A BBC journalist who revealed Sir Cliff Richard's home was being searched by police has told how he guessed the singer was being investigated.
Dan Johnson said he made the guess after a contact told him police were looking at "just one more major figure".
Mr Johnson said he had heard "previous rumours" about Sir Cliff, and he was "determined" to protect his "confidential source".
The singer has sued the BBC over its coverage of the search carried out by South Yorkshire Police, which followed an allegation made against him in August 2014.
Sir Cliff denied the allegation and in June 2016 prosecutors announced he would face no charges. He is seeking damages at the "top end" of the scale.
The 77-year-old the court the coverage was a "very serious invasion" of his privacy, but the corporation disputes his claims saying coverage of the search of the apartment in Sunningdale, Berkshire, was accurate and in good faith.
Mr Justice Mann is overseeing a trial at the high Court in London.
In his written witness statement, Mr Johnson told how he spoke to a "contact" in June 2014 and they had talked about high-profile cases involving celebrities.
Mr Johnson said: "The contact said there was just one more major figure the police were looking at.
"I guessed this to be Sir Cliff Richard because of previous rumours I had heard about him. The contact confirmed I had guessed the right name."
Mr Johnson said his contact had spoken of allegations being "closer to home".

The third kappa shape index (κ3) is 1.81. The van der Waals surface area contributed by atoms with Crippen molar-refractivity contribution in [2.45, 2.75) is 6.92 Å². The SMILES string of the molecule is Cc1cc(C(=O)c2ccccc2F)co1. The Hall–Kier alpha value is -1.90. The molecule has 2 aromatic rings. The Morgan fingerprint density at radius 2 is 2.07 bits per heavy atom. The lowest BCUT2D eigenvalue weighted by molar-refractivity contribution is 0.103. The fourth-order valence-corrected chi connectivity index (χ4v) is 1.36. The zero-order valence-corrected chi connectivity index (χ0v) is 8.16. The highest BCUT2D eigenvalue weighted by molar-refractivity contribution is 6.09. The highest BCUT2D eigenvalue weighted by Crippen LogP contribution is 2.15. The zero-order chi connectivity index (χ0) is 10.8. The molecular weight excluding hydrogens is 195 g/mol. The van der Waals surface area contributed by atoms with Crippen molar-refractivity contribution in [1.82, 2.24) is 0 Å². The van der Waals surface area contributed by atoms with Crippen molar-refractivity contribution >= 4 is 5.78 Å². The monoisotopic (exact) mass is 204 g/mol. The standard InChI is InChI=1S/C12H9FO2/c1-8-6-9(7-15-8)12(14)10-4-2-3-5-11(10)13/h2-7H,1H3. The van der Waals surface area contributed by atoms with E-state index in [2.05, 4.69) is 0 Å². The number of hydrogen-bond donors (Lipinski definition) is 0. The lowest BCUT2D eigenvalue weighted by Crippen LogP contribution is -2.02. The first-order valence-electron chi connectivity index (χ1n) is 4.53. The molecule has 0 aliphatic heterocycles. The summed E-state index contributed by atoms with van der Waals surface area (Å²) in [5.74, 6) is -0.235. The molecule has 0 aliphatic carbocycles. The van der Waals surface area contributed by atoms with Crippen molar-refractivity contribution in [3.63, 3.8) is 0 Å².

He said his previous work had been in Sheffield and he took that to mean that South Yorkshire Police was involved.
Mr Johnson said: "The contact did not correct me. Because of the context of the other cases mentioned, and rumours I had heard about Sir Cliff's sexuality, I took from this the impression that it was an allegation of sexual abuse involving a boy and dating back some years.
"I also got the strong impression that the police were due to take further action."
Mr Johnson added: "I did not put South Yorkshire Police under any pressure in order for them to provide me with the information that they did."
He said it would have been "very disappointing" for the BBC to be scooped by a rival and that he was trying to stop that from happening.
The court heard he wrote in an email that it was "very frustrating" trying to get senior editorial staff – who he referred to as "the b******" – to run the story.
He added: "I didn't understand what the delay was… it seemed to me that hours went by where we could have reported the story.
"We were stood in a position where we could have been noticed and I thought that would have given other media chance to turn up at Sunningdale and I was as mystified as to what was going on."
He said it was only later he discovered that efforts were being made to contact Sir Cliff's representatives and he now had a "greater appreciation" of how complicated the process was..
A BBC spokesman said that the corporation had reported Sir Cliff's "full denial of the allegations at every stage".
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South Yorkshire Police agreed to pay Sir Cliff Richard £400,000 after settling a claim he brought against the force, the judge has heard.
Sir Cliff had initially also sued South Yorkshire Police after complaining about coverage of the raid. But Mr Justice Mann was told how in May 2017 that dispute had been settled.